Dental Sleep Apnea Treatments
You may be experiencing symptoms of sleep apnea and not even realize it! If you are feeling fatigued after a full night of sleep, having headaches in the morning, are extra irritable, or even having difficulty staying asleep, or if your spouse says you snore, you may have sleep apnea.
Our experienced dentist, Kalil Abide, D.D.S., and his expert team specialize in dental sleep apnea treatment. Dr. Abide has received special training from the Dawson Center for Advanced Dentistry in Florida. Harmony Dental is also able to bill medical insurance for this service.
Dr. Abide works hand and hand with patients in the sleep clinic. The Harmony Dental team can assist you in determining if your symptoms are a result of sleep apnea and discuss best treatments for sleep apnea. Taking into consideration your personal needs, we can explore the latest treatments for sleep apnea, while also discussing the tried and true sleep apnea treatments.
Most people don’t realize that adjusting the position of your jaw while you sleep can greatly correct the effects of sleep apnea. Because it’s related to your jaw and teeth, dentists offer a non-machine solution.
What Is Sleep Apnea?
Sleep apnea is characterized by a reduction or pause of breathing when sleeping. There are two general types of sleep apnea: obstructive sleep apnea and central sleep apnea. Sleep apnea is a common condition and occurs when the upper airway becomes blocked during sleep. This occurs when the muscles in the back of the throat relax, which results in the airway narrowing or closing when breathing in. The brain senses the inability to breathe and briefly awakens the body from sleep in order to reopen the airway. This awakening is usually so brief that it isn’t remembered. The results could be snorting, choking or gasping and can repeat itself five to 30 times or more each hour. This can go on all night, impairing the ability to reach deep, restful phases of sleep.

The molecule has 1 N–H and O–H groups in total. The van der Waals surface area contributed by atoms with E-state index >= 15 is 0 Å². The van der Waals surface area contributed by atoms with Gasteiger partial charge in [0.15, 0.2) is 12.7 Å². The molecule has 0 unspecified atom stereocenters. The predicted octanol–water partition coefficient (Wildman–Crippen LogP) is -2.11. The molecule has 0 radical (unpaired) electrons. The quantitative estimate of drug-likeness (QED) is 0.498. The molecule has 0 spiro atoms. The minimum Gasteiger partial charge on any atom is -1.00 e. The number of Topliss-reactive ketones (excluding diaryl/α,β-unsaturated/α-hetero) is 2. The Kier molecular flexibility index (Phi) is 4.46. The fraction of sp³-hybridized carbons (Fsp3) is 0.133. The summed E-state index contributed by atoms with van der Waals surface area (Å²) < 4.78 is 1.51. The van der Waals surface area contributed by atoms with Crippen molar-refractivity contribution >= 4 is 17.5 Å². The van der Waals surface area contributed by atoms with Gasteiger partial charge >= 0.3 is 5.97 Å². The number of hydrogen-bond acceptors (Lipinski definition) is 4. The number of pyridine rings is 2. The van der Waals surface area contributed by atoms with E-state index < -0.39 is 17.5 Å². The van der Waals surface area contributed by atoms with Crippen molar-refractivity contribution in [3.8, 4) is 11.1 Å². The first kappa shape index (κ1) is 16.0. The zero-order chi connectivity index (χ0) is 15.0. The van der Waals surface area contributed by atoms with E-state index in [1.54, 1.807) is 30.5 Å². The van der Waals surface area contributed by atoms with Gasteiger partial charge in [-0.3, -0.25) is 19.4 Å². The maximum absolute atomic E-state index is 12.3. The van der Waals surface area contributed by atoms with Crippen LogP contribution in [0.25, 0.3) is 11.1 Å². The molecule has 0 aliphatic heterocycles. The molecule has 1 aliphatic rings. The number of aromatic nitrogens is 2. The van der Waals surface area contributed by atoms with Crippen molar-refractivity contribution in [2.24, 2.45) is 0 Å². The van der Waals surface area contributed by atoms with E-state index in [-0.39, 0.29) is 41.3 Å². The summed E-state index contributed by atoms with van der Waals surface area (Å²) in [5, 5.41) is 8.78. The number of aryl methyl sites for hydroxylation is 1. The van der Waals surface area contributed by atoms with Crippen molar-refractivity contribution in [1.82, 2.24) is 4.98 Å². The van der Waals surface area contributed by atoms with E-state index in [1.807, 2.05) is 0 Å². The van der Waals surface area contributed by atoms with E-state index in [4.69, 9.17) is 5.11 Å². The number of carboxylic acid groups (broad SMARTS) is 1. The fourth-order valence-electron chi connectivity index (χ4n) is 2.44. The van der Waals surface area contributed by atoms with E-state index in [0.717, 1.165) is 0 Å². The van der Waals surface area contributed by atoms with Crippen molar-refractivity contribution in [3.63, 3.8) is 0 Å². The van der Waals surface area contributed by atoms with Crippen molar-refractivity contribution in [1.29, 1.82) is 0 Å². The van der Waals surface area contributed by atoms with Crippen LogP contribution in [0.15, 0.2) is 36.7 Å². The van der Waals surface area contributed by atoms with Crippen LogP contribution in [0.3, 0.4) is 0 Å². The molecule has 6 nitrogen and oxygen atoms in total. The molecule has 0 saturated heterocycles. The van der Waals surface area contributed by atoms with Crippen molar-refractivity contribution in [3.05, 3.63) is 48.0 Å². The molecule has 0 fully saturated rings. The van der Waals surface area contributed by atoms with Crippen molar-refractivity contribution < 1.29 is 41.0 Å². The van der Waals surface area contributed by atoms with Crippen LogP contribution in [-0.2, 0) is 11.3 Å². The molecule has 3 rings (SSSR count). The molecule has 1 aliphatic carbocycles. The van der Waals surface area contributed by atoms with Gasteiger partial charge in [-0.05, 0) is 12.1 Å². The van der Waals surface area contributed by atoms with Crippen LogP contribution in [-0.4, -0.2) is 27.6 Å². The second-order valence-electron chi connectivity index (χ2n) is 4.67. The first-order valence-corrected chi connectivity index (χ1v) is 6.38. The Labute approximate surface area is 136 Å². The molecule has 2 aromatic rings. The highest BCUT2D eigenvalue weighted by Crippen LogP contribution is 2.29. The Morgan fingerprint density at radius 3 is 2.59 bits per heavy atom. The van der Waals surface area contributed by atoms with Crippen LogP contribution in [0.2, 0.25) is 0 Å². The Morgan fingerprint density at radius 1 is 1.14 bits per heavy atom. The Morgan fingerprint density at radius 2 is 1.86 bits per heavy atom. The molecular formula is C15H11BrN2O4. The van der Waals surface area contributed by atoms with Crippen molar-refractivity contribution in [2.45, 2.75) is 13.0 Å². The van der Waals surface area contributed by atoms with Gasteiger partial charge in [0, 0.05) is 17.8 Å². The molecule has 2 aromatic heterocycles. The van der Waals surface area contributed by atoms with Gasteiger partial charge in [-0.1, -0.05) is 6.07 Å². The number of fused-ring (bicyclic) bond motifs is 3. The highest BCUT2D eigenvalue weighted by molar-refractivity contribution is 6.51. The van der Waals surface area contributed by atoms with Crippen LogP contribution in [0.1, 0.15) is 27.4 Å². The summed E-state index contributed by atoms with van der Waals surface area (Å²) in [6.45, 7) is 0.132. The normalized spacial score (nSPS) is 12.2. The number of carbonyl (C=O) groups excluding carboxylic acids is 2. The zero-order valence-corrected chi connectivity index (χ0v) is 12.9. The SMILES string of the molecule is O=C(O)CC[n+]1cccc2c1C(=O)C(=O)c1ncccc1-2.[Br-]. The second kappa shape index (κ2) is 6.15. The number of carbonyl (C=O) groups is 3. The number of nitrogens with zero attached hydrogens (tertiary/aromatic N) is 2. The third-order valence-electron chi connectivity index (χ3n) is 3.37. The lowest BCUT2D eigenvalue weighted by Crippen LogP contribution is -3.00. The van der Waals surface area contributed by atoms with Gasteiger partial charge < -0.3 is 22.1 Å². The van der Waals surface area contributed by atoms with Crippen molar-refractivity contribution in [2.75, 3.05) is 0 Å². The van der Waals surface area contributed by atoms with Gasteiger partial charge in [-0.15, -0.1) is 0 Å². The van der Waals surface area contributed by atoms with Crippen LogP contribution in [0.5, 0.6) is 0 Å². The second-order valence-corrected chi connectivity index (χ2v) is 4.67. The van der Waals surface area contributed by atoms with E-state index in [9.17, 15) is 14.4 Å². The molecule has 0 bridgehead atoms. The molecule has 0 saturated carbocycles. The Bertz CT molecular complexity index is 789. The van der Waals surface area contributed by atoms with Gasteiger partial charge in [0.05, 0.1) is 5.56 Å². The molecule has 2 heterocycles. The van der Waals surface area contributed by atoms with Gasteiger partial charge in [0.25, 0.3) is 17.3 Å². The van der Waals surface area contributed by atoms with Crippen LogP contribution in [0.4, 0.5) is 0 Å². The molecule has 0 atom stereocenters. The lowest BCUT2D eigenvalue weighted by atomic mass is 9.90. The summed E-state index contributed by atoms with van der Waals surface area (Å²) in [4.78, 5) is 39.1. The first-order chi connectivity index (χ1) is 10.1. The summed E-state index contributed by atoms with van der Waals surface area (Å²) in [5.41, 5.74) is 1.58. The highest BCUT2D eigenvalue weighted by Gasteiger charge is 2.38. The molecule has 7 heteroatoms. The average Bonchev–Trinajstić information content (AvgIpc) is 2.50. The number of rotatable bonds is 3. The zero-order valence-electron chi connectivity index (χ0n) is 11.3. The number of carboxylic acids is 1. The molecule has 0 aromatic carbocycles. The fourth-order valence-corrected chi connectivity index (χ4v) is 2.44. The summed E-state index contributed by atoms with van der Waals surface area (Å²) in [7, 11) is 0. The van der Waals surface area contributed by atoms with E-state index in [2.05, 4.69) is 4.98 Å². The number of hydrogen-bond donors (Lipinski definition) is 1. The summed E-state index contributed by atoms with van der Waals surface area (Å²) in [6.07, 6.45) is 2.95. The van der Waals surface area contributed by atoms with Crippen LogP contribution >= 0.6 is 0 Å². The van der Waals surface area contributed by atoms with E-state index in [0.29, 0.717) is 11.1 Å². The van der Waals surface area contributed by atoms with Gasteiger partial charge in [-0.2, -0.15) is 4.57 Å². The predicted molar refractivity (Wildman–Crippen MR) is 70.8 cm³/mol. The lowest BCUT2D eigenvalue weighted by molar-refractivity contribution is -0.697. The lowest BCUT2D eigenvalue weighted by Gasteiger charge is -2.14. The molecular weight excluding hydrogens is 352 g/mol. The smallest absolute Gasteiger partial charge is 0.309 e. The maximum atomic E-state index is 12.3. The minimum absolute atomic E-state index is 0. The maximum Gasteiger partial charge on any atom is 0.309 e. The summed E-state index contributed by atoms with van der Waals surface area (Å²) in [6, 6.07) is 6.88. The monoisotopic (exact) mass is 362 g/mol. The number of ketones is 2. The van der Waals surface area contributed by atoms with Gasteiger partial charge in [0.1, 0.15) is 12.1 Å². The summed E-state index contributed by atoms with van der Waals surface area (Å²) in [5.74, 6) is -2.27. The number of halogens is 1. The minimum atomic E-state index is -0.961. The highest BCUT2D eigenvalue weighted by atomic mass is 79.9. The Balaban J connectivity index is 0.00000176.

Obstructive sleep apnea can occur often and repeatedly, which results in reducing or completely stopping airflow. Central sleep apnea is defined by the fact that the brain does not send the signals needed to breathe. Complex sleep apnea syndrome, also known as treatment-emergent central sleep apnea, occurs when someone has both obstructive sleep apnea and central sleep apnea.
Symptoms Of Sleep Apnea
The signs and symptoms of obstructive and central sleep apneas can overlap, which may make it difficult to diagnose sleep apnea type. The most common signs and symptoms of sleep apnea (for both obstructive and central) includes:
- Loud snoring
- Episodes in which breathing stops during sleep (usually observed by another person)
- Gasping for air during sleep
- Awakening with a dry mouth
- Morning headache
- Difficulty staying asleep (insomnia)
- Excessive daytime sleepiness (hypersomnia)
- Difficulty paying attention while awake
- Memory changes
- High blood pressure
- Heart failure
- Heart attack